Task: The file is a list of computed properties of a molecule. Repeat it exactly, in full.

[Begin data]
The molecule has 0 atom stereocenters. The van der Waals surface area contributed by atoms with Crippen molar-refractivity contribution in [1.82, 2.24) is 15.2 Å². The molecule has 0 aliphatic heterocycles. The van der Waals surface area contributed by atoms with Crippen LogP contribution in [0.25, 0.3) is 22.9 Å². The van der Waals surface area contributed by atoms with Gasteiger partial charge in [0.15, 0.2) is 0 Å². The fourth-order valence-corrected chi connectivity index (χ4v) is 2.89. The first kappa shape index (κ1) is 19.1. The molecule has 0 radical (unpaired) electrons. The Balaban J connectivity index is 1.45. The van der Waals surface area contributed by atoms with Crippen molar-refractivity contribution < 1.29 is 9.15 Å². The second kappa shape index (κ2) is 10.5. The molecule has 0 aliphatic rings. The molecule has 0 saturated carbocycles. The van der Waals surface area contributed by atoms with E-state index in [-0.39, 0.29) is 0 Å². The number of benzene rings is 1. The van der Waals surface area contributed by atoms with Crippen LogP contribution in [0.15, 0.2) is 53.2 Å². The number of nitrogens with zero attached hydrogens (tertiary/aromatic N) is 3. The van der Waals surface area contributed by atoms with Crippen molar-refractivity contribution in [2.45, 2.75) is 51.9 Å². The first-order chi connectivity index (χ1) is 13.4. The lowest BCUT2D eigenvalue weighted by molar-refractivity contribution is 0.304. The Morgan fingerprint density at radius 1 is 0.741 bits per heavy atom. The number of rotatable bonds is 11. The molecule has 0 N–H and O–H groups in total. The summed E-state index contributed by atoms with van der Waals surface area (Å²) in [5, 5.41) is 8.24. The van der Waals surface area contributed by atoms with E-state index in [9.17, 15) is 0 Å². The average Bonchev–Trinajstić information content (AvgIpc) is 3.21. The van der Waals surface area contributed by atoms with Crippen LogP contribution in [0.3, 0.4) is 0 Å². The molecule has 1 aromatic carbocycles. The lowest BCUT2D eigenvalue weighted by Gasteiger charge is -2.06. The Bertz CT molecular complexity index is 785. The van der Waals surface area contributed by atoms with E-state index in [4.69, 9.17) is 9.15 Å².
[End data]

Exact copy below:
The molecule has 0 atom stereocenters. The van der Waals surface area contributed by atoms with Crippen molar-refractivity contribution in [1.82, 2.24) is 15.2 Å². The molecule has 0 aliphatic heterocycles. The van der Waals surface area contributed by atoms with Crippen LogP contribution in [0.25, 0.3) is 22.9 Å². The van der Waals surface area contributed by atoms with Gasteiger partial charge in [0.15, 0.2) is 0 Å². The fourth-order valence-corrected chi connectivity index (χ4v) is 2.89. The first kappa shape index (κ1) is 19.1. The molecule has 0 radical (unpaired) electrons. The Balaban J connectivity index is 1.45. The van der Waals surface area contributed by atoms with Crippen molar-refractivity contribution < 1.29 is 9.15 Å². The second kappa shape index (κ2) is 10.5. The molecule has 0 aliphatic rings. The molecule has 0 saturated carbocycles. The van der Waals surface area contributed by atoms with E-state index in [-0.39, 0.29) is 0 Å². The number of benzene rings is 1. The van der Waals surface area contributed by atoms with Crippen LogP contribution in [0.15, 0.2) is 53.2 Å². The number of nitrogens with zero attached hydrogens (tertiary/aromatic N) is 3. The van der Waals surface area contributed by atoms with Crippen molar-refractivity contribution in [2.45, 2.75) is 51.9 Å². The first-order chi connectivity index (χ1) is 13.4. The lowest BCUT2D eigenvalue weighted by molar-refractivity contribution is 0.304. The Morgan fingerprint density at radius 1 is 0.741 bits per heavy atom. The number of rotatable bonds is 11. The molecule has 0 N–H and O–H groups in total. The summed E-state index contributed by atoms with van der Waals surface area (Å²) in [5, 5.41) is 8.24. The van der Waals surface area contributed by atoms with E-state index in [9.17, 15) is 0 Å². The average Bonchev–Trinajstić information content (AvgIpc) is 3.21. The van der Waals surface area contributed by atoms with Crippen LogP contribution in [0.3, 0.4) is 0 Å². The molecule has 1 aromatic carbocycles. The lowest BCUT2D eigenvalue weighted by Gasteiger charge is -2.06. The Bertz CT molecular complexity index is 785. The van der Waals surface area contributed by atoms with E-state index in [4.69, 9.17) is 9.15 Å².